It may have been hard to imagine just a few weeks ago that summer was on its way, but now that spring has officially reached the northern hemisphere, there are signs of the long hot days to come just about everywhere. Since hot weather also means more outdoor activities, and more risk of dehydration and heatstroke, we thought we would take a closer look at what dehydration is, what causes it, and what you can do to prevent it in dogs and cats.
What Is Dehydration?
Simply put, dehydration in pets is the same as in humans: a shortage of water in the body.
Since all animals have a high percentage of water in their bodies at any time, and since it’s critical for so many things, from dissolving minerals to digestion and even blood flow, a shortage of water can be dangerous, or even fatal.
What Causes Dehydration?
There are two main causes of dehydration in pets: insufficient water intake, and increased water loss.
If the weather is hot, then your pet will lose fluids faster, and they will probably need to drink more water than normal. If they don’t have access to water, or they simply don’t drink enough of it, then there’s a risk of insufficient intake leading to dehydration.
If your pet has a disease or illness that causes vomiting or diarrhea, then they may be at risk to lose too much water, which can also lead to dehydration.
Symptoms of Dehydration in Pets
Cats tend to be less active than dogs, so when they become dehydrated, it’s usually more likely to be due to illness than to too much activity in hot weather. Certain diseases including kidney disorders and cancer can cause cats and dogs to be more prone to dehydration too.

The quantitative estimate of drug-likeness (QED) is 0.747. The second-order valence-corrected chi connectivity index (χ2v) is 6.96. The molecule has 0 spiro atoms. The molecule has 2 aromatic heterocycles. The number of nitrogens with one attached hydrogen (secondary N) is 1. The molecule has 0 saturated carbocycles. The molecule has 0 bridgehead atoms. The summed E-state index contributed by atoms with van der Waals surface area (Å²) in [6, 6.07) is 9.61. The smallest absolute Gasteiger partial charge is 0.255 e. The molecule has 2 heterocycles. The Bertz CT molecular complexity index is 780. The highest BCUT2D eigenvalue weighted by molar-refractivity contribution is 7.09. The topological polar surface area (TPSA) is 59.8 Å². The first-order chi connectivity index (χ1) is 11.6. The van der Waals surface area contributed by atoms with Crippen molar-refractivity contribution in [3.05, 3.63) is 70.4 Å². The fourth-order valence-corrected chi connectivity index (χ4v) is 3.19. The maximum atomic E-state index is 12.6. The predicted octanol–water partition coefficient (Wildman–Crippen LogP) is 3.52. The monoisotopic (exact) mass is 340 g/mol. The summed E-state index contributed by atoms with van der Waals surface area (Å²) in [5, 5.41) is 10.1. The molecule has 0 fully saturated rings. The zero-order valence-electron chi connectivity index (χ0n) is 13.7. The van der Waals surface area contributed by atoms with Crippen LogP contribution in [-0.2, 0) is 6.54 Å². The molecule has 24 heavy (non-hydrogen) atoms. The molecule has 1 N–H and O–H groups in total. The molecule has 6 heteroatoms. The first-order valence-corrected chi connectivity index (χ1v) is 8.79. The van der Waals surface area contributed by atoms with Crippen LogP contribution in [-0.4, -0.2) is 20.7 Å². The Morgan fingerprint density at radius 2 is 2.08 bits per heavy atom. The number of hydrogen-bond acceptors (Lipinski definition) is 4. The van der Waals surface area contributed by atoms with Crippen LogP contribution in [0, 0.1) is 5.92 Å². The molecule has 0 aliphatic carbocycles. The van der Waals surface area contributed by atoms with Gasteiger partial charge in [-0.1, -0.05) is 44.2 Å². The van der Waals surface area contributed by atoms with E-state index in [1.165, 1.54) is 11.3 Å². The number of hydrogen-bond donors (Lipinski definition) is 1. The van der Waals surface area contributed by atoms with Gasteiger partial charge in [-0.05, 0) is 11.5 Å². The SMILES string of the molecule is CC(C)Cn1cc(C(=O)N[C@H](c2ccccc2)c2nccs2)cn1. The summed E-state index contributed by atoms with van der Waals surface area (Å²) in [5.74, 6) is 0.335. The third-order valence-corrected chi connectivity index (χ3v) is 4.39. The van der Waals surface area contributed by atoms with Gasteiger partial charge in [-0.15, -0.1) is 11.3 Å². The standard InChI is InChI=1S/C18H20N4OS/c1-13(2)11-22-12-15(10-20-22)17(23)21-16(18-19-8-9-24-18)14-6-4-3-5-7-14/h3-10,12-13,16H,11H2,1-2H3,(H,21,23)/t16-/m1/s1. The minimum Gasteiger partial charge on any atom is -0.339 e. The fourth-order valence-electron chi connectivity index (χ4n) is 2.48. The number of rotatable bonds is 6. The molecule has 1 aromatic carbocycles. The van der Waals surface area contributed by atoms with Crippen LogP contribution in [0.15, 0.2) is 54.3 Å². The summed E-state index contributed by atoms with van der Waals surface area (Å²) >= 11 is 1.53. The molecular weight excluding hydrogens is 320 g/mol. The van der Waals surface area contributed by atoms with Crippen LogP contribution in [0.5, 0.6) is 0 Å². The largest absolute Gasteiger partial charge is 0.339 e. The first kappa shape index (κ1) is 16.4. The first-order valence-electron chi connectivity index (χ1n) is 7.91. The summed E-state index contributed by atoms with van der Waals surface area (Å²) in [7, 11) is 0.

Regardless of the cause, however, the signs and symptoms of dehydration in cats and dogs tend to be the same, and if you notice any of the following, it’s a definite red flag:
- Lethargy or depression. If your normally happy, bouncy pet just wants to lie quietly in a corner, then that’s a clear sign that all is not well!
- Sunken eyes and a loss of elasticity in the skin is another clear sign. If the skin doesn’t “snap back” quickly if you gently pinch a large area of it, then that’s another big sign of possible dehydration.
- Loss of appetite, increased panting and dry mouth are three more signs.
- Possible elevated heart rate.
If you notice several of these symptoms, and you suspect that dehydration is the cause, don’t wait. By the time your pet is exhibiting these types of symptoms, they probably need medical attention. Visit your veterinarian as soon as possible, so that they can assess the severity of the problem, and start treatment right away.
Prevention and Treatment of Dehydration
Prevention is always better than cure, and dehydration is no different. Here are a few ways to prevent dehydration:
- The best way to prevent dehydration is to make sure that your pet always has access to lots of clean, cool water. Keep multiple bowls around the house, and pay attention to your pet’s water intake by monitoring them.
- Keep water bowls clean, and if you notice that your pet does not seem to be drinking as much as usual, check his or her mouth for sores or foreign objects, that may be making drinking water uncomfortable or painful.
- When traveling with your pet, make sure that they have a plentiful supply of water, and that you stop frequently for “water breaks.”
If your pet is not drinking water as they should, or they have an illness that includes vomiting or diarrhea, visit your veterinarian as soon as possible. In severe cases of dehydration, IV fluids are required to treat the causes and symptoms, and delaying treatment can have severe consequences.
Hopefully, you won’t need these dehydration tips this summer, and you’ll just enjoy the long, lazy days of sunshine with your pets. If in doubt, however, it’s always best to ask your vet. Better to be safe than sorry!